val current_record : in_channel ‑> string list

The current record under examination. This is useful in order to gather the parsed data in case of Failure.

val load_rows : ?⁠separator:char ‑> ?⁠strip:bool ‑> ?⁠backslash_escape:bool ‑> ?⁠excel_tricks:bool ‑> ?⁠fix:bool ‑> (string list ‑> unit) ‑> Pervasives.in_channel ‑> unit


type out_channel
val to_out_obj : ?⁠separator:char ‑> ?⁠backslash_escape:bool ‑> ?⁠excel_tricks:bool ‑> ?⁠quote_all:bool ‑> out_obj_channel ‑> out_channel

to_out_obj ?separator ?excel_tricks out_chan creates a new "channel" to output the data in CSV form.

val to_channel : ?⁠separator:char ‑> ?⁠backslash_escape:bool ‑> ?⁠excel_tricks:bool ‑> ?⁠quote_all:bool ‑> Pervasives.out_channel ‑> out_channel

Same as Csv.to_out_obj but output to a standard channel.

val to_buffer : ?⁠separator:char ‑> ?⁠backslash_escape:bool ‑> ?⁠excel_tricks:bool ‑> ?⁠quote_all:bool ‑> Buffer.t ‑> out_channel

Same as Csv.to_out_obj but output to a buffer.

val close_out : out_channel ‑> unit

close_out oc close the channel oc. The underlying channel is closed as well.

val output_record : out_channel ‑> string list ‑> unit

output_record oc r write the record r is CSV form to the channel oc.

val output_all : out_channel ‑> t ‑> unit

output_all oc csv outputs all records in csv to the channel oc.

val save_out : ?⁠separator:char ‑> ?⁠backslash_escape:bool ‑> ?⁠excel_tricks:bool ‑> Pervasives.out_channel ‑> t ‑> unit
val save : ?⁠separator:char ‑> ?⁠backslash_escape:bool ‑> ?⁠excel_tricks:bool ‑> ?⁠quote_all:bool ‑> string ‑> t ‑> unit

save fname csv saves the csv data to the file fname.

val print : ?⁠separator:char ‑> ?⁠backslash_escape:bool ‑> ?⁠excel_tricks:bool ‑> ?⁠quote_all:bool ‑> t ‑> unit

Print the CSV data.

val print_readable : t ‑> unit

Print the CSV data to stdout in a human-readable format. Not much is guaranteed about how the CSV is printed, except that it will be easier to follow than a "raw" output done with Csv.print. This is a one-way operation. There is no easy way to parse the output of this command back into CSV data.

val save_out_readable : Pervasives.out_channel ‑> t ‑> unit

As for Csv.print_readable, allowing the output to be sent to a channel.

Functions to access rows when a header is present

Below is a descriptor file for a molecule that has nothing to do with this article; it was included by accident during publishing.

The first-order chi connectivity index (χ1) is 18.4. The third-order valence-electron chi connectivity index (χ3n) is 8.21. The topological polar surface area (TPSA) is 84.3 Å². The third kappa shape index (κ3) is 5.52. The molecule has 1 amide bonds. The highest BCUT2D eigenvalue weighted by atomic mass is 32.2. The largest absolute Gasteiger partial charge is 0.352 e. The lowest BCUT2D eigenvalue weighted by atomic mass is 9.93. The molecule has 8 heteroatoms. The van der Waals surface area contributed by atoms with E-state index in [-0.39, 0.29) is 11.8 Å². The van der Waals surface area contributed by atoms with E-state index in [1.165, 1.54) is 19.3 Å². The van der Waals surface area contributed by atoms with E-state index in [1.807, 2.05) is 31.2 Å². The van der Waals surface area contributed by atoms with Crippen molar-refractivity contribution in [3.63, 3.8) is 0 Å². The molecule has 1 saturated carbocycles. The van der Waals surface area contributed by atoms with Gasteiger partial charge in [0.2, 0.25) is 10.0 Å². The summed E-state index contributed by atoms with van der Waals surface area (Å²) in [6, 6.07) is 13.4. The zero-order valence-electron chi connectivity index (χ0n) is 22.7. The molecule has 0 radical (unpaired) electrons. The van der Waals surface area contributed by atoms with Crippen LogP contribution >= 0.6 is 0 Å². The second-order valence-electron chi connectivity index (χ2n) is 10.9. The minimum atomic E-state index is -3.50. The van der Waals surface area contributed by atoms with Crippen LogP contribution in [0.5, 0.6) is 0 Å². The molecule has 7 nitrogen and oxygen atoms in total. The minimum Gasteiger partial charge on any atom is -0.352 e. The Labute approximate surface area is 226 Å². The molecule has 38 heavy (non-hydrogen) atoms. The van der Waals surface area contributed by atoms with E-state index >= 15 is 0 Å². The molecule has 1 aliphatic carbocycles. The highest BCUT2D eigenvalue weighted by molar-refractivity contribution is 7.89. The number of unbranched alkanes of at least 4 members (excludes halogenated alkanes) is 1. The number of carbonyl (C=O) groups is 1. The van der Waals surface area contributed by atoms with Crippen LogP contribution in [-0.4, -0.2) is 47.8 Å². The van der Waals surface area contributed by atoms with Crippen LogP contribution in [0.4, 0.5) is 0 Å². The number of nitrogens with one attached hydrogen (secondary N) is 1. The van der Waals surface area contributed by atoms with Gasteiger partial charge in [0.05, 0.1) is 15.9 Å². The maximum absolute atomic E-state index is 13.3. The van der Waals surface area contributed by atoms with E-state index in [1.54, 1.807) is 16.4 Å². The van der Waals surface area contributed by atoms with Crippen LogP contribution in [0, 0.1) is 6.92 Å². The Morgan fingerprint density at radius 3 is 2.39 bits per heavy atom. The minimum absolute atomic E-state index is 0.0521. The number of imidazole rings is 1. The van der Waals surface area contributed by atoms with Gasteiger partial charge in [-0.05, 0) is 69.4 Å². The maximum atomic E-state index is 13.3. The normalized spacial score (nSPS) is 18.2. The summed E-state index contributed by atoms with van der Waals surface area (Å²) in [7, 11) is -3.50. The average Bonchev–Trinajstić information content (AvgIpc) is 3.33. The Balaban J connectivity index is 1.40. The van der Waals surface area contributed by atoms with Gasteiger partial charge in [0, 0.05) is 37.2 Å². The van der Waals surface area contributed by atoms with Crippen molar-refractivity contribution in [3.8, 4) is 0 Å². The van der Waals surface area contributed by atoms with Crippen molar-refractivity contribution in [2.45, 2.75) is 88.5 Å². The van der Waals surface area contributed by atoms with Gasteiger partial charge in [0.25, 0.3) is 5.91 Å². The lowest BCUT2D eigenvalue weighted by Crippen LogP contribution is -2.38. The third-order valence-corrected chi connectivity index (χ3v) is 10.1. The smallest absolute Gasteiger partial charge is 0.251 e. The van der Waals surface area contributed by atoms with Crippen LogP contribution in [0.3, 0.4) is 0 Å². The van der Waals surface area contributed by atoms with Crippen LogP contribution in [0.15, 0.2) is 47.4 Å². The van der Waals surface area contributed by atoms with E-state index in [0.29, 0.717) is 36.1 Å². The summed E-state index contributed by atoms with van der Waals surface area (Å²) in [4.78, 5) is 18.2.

module Row : sig ... end

A row with a header.

module Rows : sig ... end

Accessing rows (when a header was provided).

Functions acting on CSV data loaded in memory

val lines : t ‑> int

Return the number of lines in a CSV data.

val columns : t ‑> int

Work out the (maximum) number of columns in a CSV file. Note that each line may be a different length, so this finds the one with the most columns.

val trim : ?⁠top:bool ‑> ?⁠left:bool ‑> ?⁠right:bool ‑> ?⁠bottom:bool ‑> t ‑> t

This takes a CSV file and trims empty cells.

All four of the option arguments (~top, ~left, ~right, ~bottom) default to true.

The exact behaviour is:

~right: If true, remove any empty cells at the right hand end of any row. The number of columns in the resulting CSV structure will not necessarily be the same for each row.

~top: If true, remove any empty rows (no cells, or containing just empty cells) from the top of the CSV structure.

~bottom: If true, remove any empty rows from the bottom of the CSV structure.

~left: If true, remove any empty columns from the left of the CSV structure. Note that ~left and ~right are quite different: ~left considers the whole CSV structure, whereas ~right considers each row in isolation.

val square : t ‑> t

Make the CSV data "square" (actually rectangular). This pads out each row with empty cells so that all rows are the same length as the longest row. After this operation, every row will have length Csv.columns.